Federal minister for foreign affairs Stephen Smith revealed last night in a press conference that Australian officials were told by Chinese authorities Hu was being detained as a suspected spy.
Australian officials are continuing to seek access to Hu as well as the details of the reasons why he is being detained.
Smith said he had seen no evidence that Hu’s detention had anything to do with “commercial matters” between Rio Tinto and China over iron ore pricing.
However, the minister said the reasons given for Hu’s detention came as a surprise to the Australian government and to Rio Tinto.
Three other Rio employees, who are residents of China, are also being detained.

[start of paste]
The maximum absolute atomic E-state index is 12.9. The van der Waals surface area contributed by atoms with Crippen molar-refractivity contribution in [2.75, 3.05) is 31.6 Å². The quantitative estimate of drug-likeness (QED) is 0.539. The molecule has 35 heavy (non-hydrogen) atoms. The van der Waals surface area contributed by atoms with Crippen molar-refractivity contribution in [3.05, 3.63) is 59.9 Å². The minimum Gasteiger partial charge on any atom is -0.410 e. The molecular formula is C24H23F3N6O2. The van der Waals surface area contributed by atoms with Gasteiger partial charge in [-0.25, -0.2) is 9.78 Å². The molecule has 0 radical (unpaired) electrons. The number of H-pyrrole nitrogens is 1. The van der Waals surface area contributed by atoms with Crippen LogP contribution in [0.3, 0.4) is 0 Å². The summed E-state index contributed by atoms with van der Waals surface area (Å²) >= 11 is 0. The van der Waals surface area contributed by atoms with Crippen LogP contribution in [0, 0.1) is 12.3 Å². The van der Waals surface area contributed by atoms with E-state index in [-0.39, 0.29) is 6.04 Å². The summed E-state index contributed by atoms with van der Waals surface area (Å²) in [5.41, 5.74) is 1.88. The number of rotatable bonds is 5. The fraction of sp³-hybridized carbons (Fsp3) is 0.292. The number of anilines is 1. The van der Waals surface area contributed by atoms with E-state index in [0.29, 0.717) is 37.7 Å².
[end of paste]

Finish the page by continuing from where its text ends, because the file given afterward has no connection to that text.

Despite Smith’s statement, it has been widely speculated in Australia that the incident is linked to the fraught nature of this year’s iron ore pricing negotiations between Rio Tinto and Chinese steel mills.
Today, the Australian Financial Review quoted unnamed Chinese sources as saying the detention was part of a wider review into kickbacks between steel mills and iron ore companies.
According to Australian National Party Senator Barnaby Joyce, Rio has been targeted because it spurned the advances of Chinese state-owned company Chinalco in favour of an iron ore tie-up with BHP Billiton.
Today the Labor party called Joyce’s statements “grossly irresponsible”.
Yesterday rumours emerged that the Chinese mills had settled prices at around 33% lower than last year’s benchmark, but the rumours have not been confirmed by any of the major iron ore miners, including Rio or BHP Billiton.